The current model for managing the Idaho state treasury is 127 years old. It is outdated and broken. It is time to forget how the public’s money was managed in the 19th century and modernize our management practices using a 21st century model. Idaho’s taxpayers deserve no less.
Our proposition is prompted by renewed questions about the financial management practices of Idaho State Treasurer Ron Crane. As has happened before, these are questions raised by trained professional financial managers and denied by Crane, who is not a trained financial manager.
The state treasurer is charged with handling the day-to-day banking and short-term investing and borrowing for most of state government. The office oversees about $4.5 billion in various financial holdings.
The elected office of state treasurer is a holdover from an earlier era when the amount of funds involved and the degree of managerial sophistication required were minimal. Because of that, when the office was established in the Idaho Constitution in 1890, the eligibility requirements were minimal. You must be at least 25 and a resident of Idaho for two years. Once you take office, you need to reside in the state and must maintain an office in Boise. That’s it. No educational requirement, such as a degree in accounting or finance, and no need for previous financial management experience.
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The background of the current treasurer and the controversies over his management practices demonstrate how outdated the current structure of the office is. Crane served in the Idaho Legislature and ran a family-owned burglar and fire alarm business. But he had no prior education or work experience relating to the degree of expertise that should be required for managing billions in public funds.
Crane is not seeking re-election in 2018. Given the criticism of Crane, his retirement presents an opportunity for the state to consider making changes in the administration of the state treasury.
For openers, the Legislature should consider placing a constitutional amendment on the next general election ballot eliminating the treasurer as an elected official. Idaho has done that before with a statewide office that became outdated. In 1971, the constitution was amended to eliminate the elected office of state inspector of mines and the responsibilities were assigned elsewhere.
The next thing that the governor and Legislature should undertake is to establish a volunteer board of professionals to oversee the financial management responsibilities currently assigned to the elected state treasurer.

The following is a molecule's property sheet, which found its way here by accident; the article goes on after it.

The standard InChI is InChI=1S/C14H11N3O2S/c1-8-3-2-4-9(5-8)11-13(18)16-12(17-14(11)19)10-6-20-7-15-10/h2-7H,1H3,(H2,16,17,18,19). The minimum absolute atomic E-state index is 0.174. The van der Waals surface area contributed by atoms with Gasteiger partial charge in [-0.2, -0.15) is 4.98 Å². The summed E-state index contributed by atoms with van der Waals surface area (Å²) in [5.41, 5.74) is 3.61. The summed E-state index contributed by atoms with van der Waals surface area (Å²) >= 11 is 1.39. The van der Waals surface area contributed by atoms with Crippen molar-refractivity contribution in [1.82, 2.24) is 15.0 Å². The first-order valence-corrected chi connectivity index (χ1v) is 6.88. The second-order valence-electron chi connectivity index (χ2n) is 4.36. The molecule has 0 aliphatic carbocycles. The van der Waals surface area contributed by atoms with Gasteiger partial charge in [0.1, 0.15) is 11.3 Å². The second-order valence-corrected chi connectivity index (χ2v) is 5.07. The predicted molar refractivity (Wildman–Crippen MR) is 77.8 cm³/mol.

There are two similar panels in operation in state government:
▪ The Endowment Fund Investment Board is a seven-person board of five skilled professionals and two members of the Legislature. It employs a staff of full-time professional managers. The board oversees approximately $1.8 billion in funds relating to the state’s land endowments.
▪ The Public Employees Retirement board is a five-member board made up of business professionals and two PERSI members. They oversee Idaho’s $14.8 billion Public Employees Retirement Fund. It serves 144,000 PERSI members working for 775 public employers. It employs a large professional staff to carry out administrative and investment activities.
These two investment boards offer a sharp contrast to the current practice of having Idaho’s state treasury managed by a politician with no professional expertise.
There is a state Treasurer Investment Advisory Board that was created in response to earlier financial problems in the Treasurer’s Office in 2014. But the treasurer serves as board chair and can either accept or ignore the board’s advice. If the treasurer ignores the advice and mismanages state funds, he can’t be fired, which is a major difference between the Treasurer Investment Advisory Board and the PERSI and Endowment Fund Boards. Making the treasurer an appointive position serving at the pleasure of a board would solve a litany of problems and significantly improve the management of the citizens of Idaho’s state treasury.
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